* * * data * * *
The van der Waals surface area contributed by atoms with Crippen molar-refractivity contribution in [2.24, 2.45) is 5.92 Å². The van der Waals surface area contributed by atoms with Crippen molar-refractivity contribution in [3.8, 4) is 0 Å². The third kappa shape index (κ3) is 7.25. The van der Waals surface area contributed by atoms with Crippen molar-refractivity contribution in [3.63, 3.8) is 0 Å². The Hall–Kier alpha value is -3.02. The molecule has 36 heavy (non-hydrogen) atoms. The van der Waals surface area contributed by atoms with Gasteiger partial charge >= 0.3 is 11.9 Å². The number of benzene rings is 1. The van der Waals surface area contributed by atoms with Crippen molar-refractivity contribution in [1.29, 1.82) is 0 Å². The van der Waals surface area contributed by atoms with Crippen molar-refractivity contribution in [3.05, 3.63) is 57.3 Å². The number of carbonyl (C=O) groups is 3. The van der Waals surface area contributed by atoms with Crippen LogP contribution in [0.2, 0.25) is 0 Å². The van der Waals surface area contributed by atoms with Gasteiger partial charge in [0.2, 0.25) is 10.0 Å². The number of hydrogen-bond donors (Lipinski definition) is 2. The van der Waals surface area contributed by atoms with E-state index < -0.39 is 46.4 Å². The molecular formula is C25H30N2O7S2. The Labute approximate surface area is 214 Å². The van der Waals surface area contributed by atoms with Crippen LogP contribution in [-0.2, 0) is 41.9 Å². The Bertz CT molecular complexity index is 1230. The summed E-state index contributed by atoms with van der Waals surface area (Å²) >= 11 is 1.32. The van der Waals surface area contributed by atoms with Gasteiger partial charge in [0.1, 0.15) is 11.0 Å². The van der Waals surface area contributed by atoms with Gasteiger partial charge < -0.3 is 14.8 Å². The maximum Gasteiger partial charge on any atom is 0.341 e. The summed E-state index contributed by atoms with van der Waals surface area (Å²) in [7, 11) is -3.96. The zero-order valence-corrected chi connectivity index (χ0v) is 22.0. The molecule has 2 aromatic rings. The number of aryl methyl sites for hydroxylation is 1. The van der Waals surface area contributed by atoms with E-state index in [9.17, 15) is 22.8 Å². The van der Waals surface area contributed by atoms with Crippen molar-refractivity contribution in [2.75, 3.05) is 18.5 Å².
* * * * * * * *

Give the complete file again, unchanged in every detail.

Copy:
The van der Waals surface area contributed by atoms with Crippen molar-refractivity contribution in [2.24, 2.45) is 5.92 Å². The van der Waals surface area contributed by atoms with Crippen molar-refractivity contribution in [3.8, 4) is 0 Å². The third kappa shape index (κ3) is 7.25. The van der Waals surface area contributed by atoms with Crippen molar-refractivity contribution in [3.63, 3.8) is 0 Å². The Hall–Kier alpha value is -3.02. The molecule has 36 heavy (non-hydrogen) atoms. The van der Waals surface area contributed by atoms with Gasteiger partial charge >= 0.3 is 11.9 Å². The number of benzene rings is 1. The van der Waals surface area contributed by atoms with Crippen molar-refractivity contribution in [1.29, 1.82) is 0 Å². The van der Waals surface area contributed by atoms with Crippen molar-refractivity contribution in [3.05, 3.63) is 57.3 Å². The number of carbonyl (C=O) groups is 3. The van der Waals surface area contributed by atoms with Crippen LogP contribution in [0.2, 0.25) is 0 Å². The van der Waals surface area contributed by atoms with Gasteiger partial charge in [0.2, 0.25) is 10.0 Å². The number of hydrogen-bond donors (Lipinski definition) is 2. The van der Waals surface area contributed by atoms with E-state index < -0.39 is 46.4 Å². The molecular formula is C25H30N2O7S2. The Labute approximate surface area is 214 Å². The van der Waals surface area contributed by atoms with Crippen LogP contribution in [-0.2, 0) is 41.9 Å². The Bertz CT molecular complexity index is 1230. The summed E-state index contributed by atoms with van der Waals surface area (Å²) >= 11 is 1.32. The van der Waals surface area contributed by atoms with Gasteiger partial charge in [0.1, 0.15) is 11.0 Å². The van der Waals surface area contributed by atoms with Gasteiger partial charge < -0.3 is 14.8 Å². The maximum Gasteiger partial charge on any atom is 0.341 e. The summed E-state index contributed by atoms with van der Waals surface area (Å²) in [7, 11) is -3.96. The zero-order valence-corrected chi connectivity index (χ0v) is 22.0. The molecule has 2 aromatic rings. The number of aryl methyl sites for hydroxylation is 1. The van der Waals surface area contributed by atoms with E-state index in [9.17, 15) is 22.8 Å². The van der Waals surface area contributed by atoms with Crippen molar-refractivity contribution in [2.75, 3.05) is 18.5 Å².